Rule 41(a)(1) provides for voluntary dismissal by notice of an action '* * * before service by the adverse party of an answer or of a motion for summary judgment whichever first occurs * * *'. In other words, such part of Rule 41 apparently contemplates the dismissal of the entire controversy between litigants and not the dropping of a single claim or of a party. But see Vol. 5 Moore's Federal Practice § 41.06 p. 1088. No Delaware precedent on the application of the rule to the problem here presented is cited to the Court, nor has one been found. And while there is federal authority for the view that Rule 41(a)(1) permits the dropping of a party defendant, Young v. Wilky Carrier Corporation (C.A. 3),150 F.2d 764, cert. denied [43 Del.Ch. 147] 326 U.S. 786, 66 S.Ct. 470, 90 L.Ed. 477, the case of Harvey Aluminum Inc. v. American Cyanamid Co. (C.A. 2),203 F.2d 105, cert. denied 345 U.S. 964, 73 S.Ct. 949, 97 L.Ed. 1383, holds that Rule 21 sets forth the proper procedure for such an application. Other federal authority is to the effect the Rule 15(a) provides the appropriate means for dropping a party, Kerr v. Compagnie De Ultramar (C.A. 2),250 F.2d 860.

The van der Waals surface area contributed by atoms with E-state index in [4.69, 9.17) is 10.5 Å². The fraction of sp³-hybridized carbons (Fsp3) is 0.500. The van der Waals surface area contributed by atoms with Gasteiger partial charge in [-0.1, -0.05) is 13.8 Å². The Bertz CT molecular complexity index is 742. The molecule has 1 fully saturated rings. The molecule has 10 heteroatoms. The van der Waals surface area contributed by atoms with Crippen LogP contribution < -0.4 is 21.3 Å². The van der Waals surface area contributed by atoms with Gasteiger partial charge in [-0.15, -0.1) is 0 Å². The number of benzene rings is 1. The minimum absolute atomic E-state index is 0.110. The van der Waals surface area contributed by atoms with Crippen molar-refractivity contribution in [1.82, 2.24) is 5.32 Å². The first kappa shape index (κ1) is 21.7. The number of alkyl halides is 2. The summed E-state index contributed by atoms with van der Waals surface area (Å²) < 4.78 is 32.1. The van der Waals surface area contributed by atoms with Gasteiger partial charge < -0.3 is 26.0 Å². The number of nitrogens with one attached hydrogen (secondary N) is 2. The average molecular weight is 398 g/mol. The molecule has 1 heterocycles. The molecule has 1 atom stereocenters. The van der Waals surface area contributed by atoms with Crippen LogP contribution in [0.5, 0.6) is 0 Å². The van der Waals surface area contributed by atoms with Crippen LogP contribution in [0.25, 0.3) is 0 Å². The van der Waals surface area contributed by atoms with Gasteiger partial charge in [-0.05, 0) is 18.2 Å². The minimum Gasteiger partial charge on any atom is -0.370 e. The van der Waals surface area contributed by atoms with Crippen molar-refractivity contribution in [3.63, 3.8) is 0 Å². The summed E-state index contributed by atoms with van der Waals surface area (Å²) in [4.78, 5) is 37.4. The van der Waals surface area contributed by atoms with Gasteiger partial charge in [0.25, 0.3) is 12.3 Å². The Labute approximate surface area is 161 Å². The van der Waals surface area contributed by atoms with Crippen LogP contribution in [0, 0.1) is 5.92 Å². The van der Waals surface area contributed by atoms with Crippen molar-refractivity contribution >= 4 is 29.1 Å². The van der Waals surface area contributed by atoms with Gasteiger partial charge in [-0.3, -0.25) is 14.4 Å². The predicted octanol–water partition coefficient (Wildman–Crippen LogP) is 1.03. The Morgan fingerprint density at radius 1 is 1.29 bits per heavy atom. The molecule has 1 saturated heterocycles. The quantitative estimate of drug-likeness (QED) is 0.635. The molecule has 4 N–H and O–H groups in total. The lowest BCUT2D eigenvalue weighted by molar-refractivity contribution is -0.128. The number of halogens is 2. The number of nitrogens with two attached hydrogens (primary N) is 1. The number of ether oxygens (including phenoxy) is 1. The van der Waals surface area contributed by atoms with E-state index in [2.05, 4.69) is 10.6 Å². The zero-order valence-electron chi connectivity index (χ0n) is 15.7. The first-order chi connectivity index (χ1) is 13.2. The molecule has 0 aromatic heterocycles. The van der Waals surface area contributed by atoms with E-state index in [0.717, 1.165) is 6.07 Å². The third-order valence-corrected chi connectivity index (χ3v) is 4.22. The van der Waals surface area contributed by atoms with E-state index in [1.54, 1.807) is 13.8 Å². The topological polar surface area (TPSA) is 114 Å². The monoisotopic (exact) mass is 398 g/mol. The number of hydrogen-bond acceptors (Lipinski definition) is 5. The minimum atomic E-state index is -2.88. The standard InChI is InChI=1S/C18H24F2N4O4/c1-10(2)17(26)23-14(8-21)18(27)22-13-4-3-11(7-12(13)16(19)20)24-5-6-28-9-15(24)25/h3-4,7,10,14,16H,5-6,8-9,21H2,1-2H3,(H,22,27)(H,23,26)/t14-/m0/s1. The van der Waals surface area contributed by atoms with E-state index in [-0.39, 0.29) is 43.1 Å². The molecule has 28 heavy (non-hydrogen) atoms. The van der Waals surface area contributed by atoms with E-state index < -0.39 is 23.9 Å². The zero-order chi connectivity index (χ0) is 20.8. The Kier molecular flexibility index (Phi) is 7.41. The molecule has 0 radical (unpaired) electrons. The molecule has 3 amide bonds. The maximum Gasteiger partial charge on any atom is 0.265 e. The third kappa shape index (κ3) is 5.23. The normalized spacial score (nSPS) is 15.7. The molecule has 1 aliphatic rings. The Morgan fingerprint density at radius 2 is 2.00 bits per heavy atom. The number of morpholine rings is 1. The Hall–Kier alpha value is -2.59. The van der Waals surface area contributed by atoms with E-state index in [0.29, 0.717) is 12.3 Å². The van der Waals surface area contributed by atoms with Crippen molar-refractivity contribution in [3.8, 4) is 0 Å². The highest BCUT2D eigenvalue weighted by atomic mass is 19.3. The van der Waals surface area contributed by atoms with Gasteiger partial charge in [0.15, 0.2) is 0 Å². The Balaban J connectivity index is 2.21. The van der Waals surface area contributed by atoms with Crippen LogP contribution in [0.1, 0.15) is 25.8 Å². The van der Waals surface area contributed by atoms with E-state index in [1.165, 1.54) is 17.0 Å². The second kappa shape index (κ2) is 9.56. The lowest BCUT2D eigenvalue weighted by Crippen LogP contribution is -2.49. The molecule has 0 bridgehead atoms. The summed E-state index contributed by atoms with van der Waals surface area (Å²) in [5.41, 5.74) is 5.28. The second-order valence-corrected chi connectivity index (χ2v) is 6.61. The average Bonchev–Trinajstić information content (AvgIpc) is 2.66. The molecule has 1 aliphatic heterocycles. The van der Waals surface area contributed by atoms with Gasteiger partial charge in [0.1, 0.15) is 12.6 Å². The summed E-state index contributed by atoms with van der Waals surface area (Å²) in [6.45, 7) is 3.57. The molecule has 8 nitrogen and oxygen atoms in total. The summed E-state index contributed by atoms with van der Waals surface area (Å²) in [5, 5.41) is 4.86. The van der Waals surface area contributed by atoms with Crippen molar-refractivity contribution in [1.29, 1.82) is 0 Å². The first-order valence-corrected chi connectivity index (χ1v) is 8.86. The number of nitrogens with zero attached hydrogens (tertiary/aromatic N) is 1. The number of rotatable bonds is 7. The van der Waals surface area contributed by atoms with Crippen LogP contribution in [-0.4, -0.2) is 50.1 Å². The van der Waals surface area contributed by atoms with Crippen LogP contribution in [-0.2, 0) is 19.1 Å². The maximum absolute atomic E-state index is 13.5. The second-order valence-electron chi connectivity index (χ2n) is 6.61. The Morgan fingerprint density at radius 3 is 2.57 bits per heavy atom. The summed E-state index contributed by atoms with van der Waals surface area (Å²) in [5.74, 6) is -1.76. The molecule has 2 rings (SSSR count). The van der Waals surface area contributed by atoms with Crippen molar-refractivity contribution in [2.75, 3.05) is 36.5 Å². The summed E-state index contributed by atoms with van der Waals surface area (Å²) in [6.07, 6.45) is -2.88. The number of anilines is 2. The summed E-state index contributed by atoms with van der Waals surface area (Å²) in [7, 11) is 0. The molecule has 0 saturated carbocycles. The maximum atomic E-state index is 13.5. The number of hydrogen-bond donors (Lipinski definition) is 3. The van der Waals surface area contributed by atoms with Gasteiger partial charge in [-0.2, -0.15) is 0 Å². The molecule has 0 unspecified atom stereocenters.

The point would seem to be that regardless of which of these several rules is employed to drop a party defendant, the proper function of the Court is to prevent any undue prejudice to the party affected by a motion such as plaintiffs', and that except where a plaintiff proposes to drop an entire controversy before the filing of an answer or a motion for summary judgment, the Court, while empowered to permit the dropping of a named party defendant, must do so only on terms that are fair and proper, and usually in the early stages of the litigation. See Vol. 5 Moore's Federal Practice § 41.06 p. 1084 et seq.
In the case at bar I am of the opinion that the defendants who resist plaintiffs' efforts to have them dropped from this case are in no position successfully to oppose plaintiffs' application that their answers be stricken. Having failed to respond to the Court's sequestration order of December, 1962, their belated filing of awswers in February, 1966, without leave of Court, was in violation of Rule 6(b)(2), and there is no showing that defendants' neglect was excusable. The motion to strike such answers will be granted. For the reasons stated above, however, plaintiffs will not be allowed to drop such defendants as named parties without a Court order, and accordingly the possibility of unfairness to ...